Sharing Knowledge About Being A Salesforce Sharing & Visibility Designer
These are called domain specialists. The Certified Sharing and Visibility Designer Certification is a specialization that I like to focus on and will drop a little bit of knowledge here to hopefully help anyone who reads this to obtain this certification.
Sharing and Visibility go beyond Profiles and Roles these days in Salesforce. There is a lot to know about under the covers of how to share and essentially hide pertinent data from specific users at any given moment. I’ll describe what I did to prepare for this certification as I armed myself with the knowledge necessary to now call myself a Certified Sharing and Visibility Designer.
Profiles and Roles - Still the King and Queen
Despite what I wrote just one paragraph above, at the end of the day visibility and sharing are largely responsible for what a user in Salesforce can do and what they can see. I like to think of it as a large Excel sheet. The rows in the sheet are records in Salesforce. The columns represent the fields on a given object. The profile acts as a hammer in some cases and the org-wide defaults + role hierarchy act as the scalpel. For example, if a user’s profile says they can “view all accounts” and your sheet is full of accounts then the user will see every row. Their profile may also state that they’ll never ever see data in column H. Even though the user can see every single row, they’ll never see whatever it is in column H.
Here is where things get a little more interesting. If the profile isn’t the hammer and just states that a user has Read access on Accounts then we rely a little bit more on our defaults and our roles. By default if accounts are set to private then the user would be able to see Accounts that they own and only ones that they own (or are owned by someone below them in the hierarchy - more on this shortly). Simple so far… Let's introduce roles into the scenario. Roles act as a hierarchy, the higher up the hierarchy the more data the user will see. This is where things get really fun. You can share data with users at the top of the proverbial food chain by putting them higher in the role hierarchy. This is one very simple way of executing, though not always resulting in, the outcome that you are looking for.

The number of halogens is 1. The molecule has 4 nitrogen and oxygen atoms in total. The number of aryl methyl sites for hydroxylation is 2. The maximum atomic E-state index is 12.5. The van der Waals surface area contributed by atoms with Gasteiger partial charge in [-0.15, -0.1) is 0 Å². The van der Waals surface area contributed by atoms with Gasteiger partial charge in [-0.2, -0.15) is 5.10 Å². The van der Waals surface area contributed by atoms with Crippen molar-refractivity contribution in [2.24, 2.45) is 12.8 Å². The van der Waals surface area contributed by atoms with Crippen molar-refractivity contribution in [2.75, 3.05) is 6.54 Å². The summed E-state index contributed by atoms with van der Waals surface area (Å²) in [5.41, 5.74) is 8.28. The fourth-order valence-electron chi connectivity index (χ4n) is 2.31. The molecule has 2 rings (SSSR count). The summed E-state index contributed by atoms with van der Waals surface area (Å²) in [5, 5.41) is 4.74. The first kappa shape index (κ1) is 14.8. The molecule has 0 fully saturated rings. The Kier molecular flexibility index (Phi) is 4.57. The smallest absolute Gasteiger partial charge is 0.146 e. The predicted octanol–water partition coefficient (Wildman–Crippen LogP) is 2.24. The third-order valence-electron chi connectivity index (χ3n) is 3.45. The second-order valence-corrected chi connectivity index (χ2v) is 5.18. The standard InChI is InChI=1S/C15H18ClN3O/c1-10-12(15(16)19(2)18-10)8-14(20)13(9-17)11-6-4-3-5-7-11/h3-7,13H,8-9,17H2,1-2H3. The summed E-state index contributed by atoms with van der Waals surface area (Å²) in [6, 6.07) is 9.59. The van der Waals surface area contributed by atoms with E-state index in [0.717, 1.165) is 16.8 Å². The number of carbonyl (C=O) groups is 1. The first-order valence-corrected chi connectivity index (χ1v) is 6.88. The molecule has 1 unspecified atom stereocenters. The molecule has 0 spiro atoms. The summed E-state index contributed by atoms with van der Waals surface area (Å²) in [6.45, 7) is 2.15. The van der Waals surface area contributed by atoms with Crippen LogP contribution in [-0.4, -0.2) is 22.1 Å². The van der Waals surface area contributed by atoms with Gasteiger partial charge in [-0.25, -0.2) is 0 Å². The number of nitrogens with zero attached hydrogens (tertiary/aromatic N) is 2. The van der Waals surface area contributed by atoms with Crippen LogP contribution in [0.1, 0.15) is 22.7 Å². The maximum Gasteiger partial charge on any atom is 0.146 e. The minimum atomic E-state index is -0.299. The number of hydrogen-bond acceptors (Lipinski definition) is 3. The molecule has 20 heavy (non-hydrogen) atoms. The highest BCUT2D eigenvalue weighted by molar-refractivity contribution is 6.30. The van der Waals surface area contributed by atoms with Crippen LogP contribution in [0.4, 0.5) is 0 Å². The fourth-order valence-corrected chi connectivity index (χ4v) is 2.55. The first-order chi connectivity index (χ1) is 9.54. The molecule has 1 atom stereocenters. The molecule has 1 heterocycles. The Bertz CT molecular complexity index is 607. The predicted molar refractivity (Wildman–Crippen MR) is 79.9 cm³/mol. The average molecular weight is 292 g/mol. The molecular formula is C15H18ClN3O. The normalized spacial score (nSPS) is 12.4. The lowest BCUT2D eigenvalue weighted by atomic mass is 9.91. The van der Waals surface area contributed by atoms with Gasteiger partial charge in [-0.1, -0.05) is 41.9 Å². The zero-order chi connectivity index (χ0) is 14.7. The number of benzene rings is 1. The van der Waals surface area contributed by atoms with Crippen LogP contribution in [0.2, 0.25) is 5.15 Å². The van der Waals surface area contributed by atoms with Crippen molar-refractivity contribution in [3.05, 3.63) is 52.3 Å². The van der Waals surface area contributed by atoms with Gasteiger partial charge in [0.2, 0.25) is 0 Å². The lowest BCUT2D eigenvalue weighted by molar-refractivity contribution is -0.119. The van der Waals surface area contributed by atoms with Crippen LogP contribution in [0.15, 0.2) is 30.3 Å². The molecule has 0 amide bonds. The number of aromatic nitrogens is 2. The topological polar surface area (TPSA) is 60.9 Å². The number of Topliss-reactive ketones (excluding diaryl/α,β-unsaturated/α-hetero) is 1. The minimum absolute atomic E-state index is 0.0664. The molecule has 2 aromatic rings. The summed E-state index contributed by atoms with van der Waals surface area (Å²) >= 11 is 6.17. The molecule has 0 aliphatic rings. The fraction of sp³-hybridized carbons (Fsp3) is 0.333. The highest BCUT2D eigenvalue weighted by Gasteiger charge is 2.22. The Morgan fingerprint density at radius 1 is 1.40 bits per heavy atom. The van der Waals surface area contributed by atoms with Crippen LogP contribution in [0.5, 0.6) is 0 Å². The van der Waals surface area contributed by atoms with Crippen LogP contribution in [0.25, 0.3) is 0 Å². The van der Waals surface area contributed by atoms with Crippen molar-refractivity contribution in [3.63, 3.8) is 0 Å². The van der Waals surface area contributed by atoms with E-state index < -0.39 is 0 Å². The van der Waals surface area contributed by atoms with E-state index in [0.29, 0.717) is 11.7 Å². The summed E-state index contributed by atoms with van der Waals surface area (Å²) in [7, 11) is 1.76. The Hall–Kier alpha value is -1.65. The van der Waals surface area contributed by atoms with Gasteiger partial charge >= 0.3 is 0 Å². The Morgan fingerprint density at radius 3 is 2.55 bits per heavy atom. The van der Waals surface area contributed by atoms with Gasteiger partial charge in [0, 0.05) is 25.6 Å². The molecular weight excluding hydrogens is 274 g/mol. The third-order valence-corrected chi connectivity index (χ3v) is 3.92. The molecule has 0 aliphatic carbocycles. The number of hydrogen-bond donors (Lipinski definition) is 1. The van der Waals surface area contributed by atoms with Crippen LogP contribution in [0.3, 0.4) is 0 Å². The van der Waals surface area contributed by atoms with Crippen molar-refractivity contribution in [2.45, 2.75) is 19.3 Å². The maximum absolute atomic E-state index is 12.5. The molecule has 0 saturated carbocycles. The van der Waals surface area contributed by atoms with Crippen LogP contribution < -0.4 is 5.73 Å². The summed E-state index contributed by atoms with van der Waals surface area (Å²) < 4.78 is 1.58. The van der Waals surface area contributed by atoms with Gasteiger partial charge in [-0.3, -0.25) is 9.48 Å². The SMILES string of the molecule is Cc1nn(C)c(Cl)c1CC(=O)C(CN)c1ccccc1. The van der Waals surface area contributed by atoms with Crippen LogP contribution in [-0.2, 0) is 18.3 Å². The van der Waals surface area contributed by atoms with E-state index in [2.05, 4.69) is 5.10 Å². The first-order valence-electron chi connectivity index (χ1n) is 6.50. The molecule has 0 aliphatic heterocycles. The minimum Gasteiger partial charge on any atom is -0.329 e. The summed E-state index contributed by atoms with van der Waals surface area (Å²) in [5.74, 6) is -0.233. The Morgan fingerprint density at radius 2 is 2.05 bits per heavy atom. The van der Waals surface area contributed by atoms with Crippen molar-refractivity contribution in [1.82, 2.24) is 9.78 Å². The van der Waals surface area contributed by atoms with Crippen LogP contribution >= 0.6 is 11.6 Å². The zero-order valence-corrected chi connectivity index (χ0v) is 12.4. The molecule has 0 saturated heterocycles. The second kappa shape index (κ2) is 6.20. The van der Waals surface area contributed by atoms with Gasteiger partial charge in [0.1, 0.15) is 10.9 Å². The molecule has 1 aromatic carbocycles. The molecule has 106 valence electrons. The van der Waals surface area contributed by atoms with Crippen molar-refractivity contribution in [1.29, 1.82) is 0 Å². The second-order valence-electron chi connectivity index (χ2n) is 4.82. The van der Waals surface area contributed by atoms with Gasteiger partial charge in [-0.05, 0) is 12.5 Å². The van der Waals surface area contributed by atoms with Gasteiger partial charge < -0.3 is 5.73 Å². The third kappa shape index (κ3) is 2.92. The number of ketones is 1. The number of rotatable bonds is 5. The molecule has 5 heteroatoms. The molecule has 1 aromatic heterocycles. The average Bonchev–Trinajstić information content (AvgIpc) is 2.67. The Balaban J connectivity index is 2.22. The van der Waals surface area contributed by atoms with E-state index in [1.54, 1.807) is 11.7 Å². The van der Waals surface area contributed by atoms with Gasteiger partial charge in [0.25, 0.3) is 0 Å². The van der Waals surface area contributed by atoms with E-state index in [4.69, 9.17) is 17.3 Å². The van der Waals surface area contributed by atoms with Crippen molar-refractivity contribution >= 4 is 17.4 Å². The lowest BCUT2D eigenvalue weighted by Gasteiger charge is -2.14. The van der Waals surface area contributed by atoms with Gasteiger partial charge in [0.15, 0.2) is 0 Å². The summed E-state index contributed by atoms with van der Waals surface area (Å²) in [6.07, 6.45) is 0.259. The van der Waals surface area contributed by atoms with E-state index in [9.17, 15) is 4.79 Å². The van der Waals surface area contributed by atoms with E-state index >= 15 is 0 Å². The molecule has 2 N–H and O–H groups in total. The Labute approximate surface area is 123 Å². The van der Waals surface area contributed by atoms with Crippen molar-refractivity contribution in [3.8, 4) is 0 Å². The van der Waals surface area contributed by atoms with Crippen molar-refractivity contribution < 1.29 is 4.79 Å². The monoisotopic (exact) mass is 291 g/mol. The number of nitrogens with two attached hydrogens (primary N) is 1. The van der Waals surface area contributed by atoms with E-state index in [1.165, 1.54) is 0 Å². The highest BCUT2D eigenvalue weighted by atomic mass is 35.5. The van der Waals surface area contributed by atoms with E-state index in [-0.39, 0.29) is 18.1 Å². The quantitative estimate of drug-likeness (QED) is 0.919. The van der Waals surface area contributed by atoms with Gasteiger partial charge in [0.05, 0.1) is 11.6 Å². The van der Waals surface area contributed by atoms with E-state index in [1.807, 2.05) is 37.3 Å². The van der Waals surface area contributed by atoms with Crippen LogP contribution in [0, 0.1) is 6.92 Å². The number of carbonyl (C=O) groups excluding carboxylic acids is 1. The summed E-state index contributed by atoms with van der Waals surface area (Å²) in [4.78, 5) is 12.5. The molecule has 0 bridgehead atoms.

Org Wide Defaults and Sharing Rules
Continuing on the above example, if someone isn’t supposed to be setup all the way up at the top of the hierarchy just to see Accounts, because perhaps they should only see accounts of a certain type, we can create criteria based sharing rules. These add to the already existing default of private; used to open up privacy to more records based on criteria on a record that is evaluated when a user clicks on the record. Records can be shared based on most things about them and can be shared with Roles, Roles & Subordinates, or even Public Groups. Public Groups add a finer level of flexibility (this is why the sharing is the scalpel in our scenario). A user can be a member of one and only one Role yet they can be a member of many more public groups. Roles can even be nested inside of Public Groups to create an Uber Role if you will. Creating visibility using a private model and public groups is a fantastic way to streamline visibility.
Overwriting Everything for One User
Permissions Sets have long been a favorite feature here at Arkus. They mimic most of the permissions that are available on a Profile but can be assigned to specific users as additions to their existing permissions. Sometimes you will have one or two users who need access to everything. You can create a Permission Set with View All Data at an object level or dare I say Modify All Data at an org wide level to give these types of permissions to very special and specific users at any time regardless of their Role, Profile, or public group membership.
For the daring and extremely complex sharing requirements, sometimes you have to resort to Apex custom code to write sharing rules. These are often extremely complex sets of business rules that require custom sharing records to be written on certain records based on criteria that cannot be written in a simple WYSIWYG fashion. For example - if a user is an owner of a record that is related to an Account via a junction object, then give them Read Only access to the Account when otherwise they wouldn’t have access at all.
I’ve Shared Lots of Knowledge
Now that you are armed with all of this knowledge perhaps try to take the next step and go for the Sharing and Visibility Designer certification. If you were to focus on the basics as I’ve laid them out here then you are likely about 75-80% of the way there. Understanding how data is shared or hidden within Salesforce is key to having a secure environment where users have a excellent experience and management get the proper piece of mind that data isn’t visible to everyone while also having the proper visibility set for themselves.